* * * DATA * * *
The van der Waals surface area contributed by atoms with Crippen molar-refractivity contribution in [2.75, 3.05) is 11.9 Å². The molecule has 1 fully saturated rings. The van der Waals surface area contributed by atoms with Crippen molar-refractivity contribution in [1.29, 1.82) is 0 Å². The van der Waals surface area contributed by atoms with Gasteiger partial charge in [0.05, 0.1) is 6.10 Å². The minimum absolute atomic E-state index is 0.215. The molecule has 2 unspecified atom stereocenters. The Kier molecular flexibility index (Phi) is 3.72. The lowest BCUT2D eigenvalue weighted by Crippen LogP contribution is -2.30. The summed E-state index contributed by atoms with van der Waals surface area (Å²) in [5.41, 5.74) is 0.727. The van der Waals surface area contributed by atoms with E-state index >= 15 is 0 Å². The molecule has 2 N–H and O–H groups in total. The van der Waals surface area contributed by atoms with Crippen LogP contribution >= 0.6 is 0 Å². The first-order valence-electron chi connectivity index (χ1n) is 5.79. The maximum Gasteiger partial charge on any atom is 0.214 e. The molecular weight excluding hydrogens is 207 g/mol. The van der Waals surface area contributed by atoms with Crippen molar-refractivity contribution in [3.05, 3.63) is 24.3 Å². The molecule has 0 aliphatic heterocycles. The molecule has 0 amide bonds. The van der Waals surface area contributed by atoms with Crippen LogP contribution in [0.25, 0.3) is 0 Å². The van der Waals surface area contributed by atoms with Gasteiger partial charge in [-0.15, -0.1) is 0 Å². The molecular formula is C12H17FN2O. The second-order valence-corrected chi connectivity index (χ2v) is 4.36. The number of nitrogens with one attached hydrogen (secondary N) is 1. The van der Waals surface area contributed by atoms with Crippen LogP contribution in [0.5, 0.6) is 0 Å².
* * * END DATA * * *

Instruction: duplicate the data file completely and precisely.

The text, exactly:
The van der Waals surface area contributed by atoms with Crippen molar-refractivity contribution in [2.75, 3.05) is 11.9 Å². The molecule has 1 fully saturated rings. The van der Waals surface area contributed by atoms with Crippen molar-refractivity contribution in [1.29, 1.82) is 0 Å². The van der Waals surface area contributed by atoms with Gasteiger partial charge in [0.05, 0.1) is 6.10 Å². The minimum absolute atomic E-state index is 0.215. The molecule has 2 unspecified atom stereocenters. The Kier molecular flexibility index (Phi) is 3.72. The lowest BCUT2D eigenvalue weighted by Crippen LogP contribution is -2.30. The summed E-state index contributed by atoms with van der Waals surface area (Å²) in [5.41, 5.74) is 0.727. The van der Waals surface area contributed by atoms with E-state index >= 15 is 0 Å². The molecule has 2 N–H and O–H groups in total. The van der Waals surface area contributed by atoms with Crippen LogP contribution >= 0.6 is 0 Å². The first-order valence-electron chi connectivity index (χ1n) is 5.79. The maximum Gasteiger partial charge on any atom is 0.214 e. The molecular weight excluding hydrogens is 207 g/mol. The van der Waals surface area contributed by atoms with Crippen molar-refractivity contribution in [3.05, 3.63) is 24.3 Å². The molecule has 0 aliphatic heterocycles. The molecule has 0 amide bonds. The van der Waals surface area contributed by atoms with Crippen LogP contribution in [0.25, 0.3) is 0 Å². The van der Waals surface area contributed by atoms with Gasteiger partial charge in [-0.15, -0.1) is 0 Å². The molecular formula is C12H17FN2O. The second-order valence-corrected chi connectivity index (χ2v) is 4.36. The number of nitrogens with one attached hydrogen (secondary N) is 1. The van der Waals surface area contributed by atoms with Crippen LogP contribution in [0.5, 0.6) is 0 Å².